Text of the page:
I'm especially fond of my current camera, the Minolta 7000. It's not much of a big deal, but it manages to fulfill all of my needs. I'm in love with that genuine vintage design and feel of it and it always gets an admirable job done. It became a close, intimate friend of mine.
What is the Lomography camera you’d want to have someday?
I'd love to get my hands on the Horizon Perfekt camera. The immersiveness of that wide, panoramic look is mesmerizing. It's like a pool inside of which I can throw my whole visual field.
Any song, book, or movie you live by?
Considering the fact that I'm a Christian, my life ethic is based on the Bible. Apart from that, I'm a huge fan of all art fields. In terms of literature, I'm really into modern and romantic german works, mostly poetry, and I also intensively study philosophy on my own. The movies that really got to me are Andrei Tarkovski's, Sergei Eisenstein's and Cristian Mungiu's, but generally all of the Russian cinematography fascinates me. Regarding music, I'm into the jazz, world, classical and experimental genres and I can also play a couple instruments. When I have the time, I adapt some favorite musical pieces of mine to my own style and vision. All the art I come in contact with enriches and further polishes me and thus, what I "give back" to the world, be it in terms of photography, for the sake of this interview, is deeply influenced and modulated, so to speak, by my personal experience with all of these art forms, so the role they play in my life and in my work is definitive.
Share your current favorite Lomograph, could be yours or a friend’s. Why?
The Community is filled with extremely valuable work, but I have to consider this lomograph particularly special for me, as it was after seeing this picture (and the whole album, afterwards) that I decided to become part of the community. I'm not entirely sure what makes this image so great in my eyes, but it evokes a feeling of sweet mystery in me, a maladive, sickening nostalgia of a time I never got to experience at all. The subject, the lady, creates in me that feeling of the 1980s in the Eastern Bloc, in communist Romania, that I only got to know from other peoples' tales and stories. It gives me the taste of a mythical time whose aftermath I experience today.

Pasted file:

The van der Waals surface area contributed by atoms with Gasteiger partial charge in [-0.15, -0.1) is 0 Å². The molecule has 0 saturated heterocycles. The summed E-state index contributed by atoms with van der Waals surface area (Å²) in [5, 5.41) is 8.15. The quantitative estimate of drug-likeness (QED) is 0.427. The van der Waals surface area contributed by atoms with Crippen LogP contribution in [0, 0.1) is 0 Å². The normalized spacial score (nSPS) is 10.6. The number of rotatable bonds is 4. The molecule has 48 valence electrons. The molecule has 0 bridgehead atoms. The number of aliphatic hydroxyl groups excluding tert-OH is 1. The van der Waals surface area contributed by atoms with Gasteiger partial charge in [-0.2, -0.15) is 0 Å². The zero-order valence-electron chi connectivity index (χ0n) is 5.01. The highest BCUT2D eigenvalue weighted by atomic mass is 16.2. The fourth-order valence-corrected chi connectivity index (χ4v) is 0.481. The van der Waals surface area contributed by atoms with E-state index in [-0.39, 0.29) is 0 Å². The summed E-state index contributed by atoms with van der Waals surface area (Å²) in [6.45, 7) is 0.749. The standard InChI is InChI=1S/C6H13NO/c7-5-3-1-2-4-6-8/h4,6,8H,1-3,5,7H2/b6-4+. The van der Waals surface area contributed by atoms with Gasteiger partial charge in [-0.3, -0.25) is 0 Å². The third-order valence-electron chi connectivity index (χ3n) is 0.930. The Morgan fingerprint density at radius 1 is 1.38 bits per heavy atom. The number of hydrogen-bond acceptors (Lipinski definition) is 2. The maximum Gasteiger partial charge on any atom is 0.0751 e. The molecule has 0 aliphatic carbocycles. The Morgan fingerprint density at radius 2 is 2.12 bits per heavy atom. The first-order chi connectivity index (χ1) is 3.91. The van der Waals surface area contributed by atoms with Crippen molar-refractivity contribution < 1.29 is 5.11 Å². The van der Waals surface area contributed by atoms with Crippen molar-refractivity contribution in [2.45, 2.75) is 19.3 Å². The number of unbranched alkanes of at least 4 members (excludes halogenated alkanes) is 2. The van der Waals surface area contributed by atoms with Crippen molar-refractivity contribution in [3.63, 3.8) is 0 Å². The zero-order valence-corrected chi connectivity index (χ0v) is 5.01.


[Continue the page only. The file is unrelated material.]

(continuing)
Any Community member you look up to? If so, why him or her?
I feel like his style and vision suit me very well. I find his pictures more than just extremely aesthetically pleasing; they relax and caress my retina. They're almost therapeutic. Definitely an example, a model for me.
What are you looking forward to in our Community?
I hope that through the help of the Community, I will grow and mature as a photographer. I will learn from fellow lomographers and come in contact with new ideas, concepts and techniques. I also perceive it as a place where I can become relevant to some people, where others can appreciate and criticize my work and where I can feel that my pictures reach an end-of-the-line in the eyes of a public and fulfill a greater purpose, where they can tell a story and serve as windows, portals into my life and into the life of people surrounding me.
Thank you for sharing your thoughts with us, Vineeth! Welcome to the Lomography Community and we're looking forward to seeing more of your work.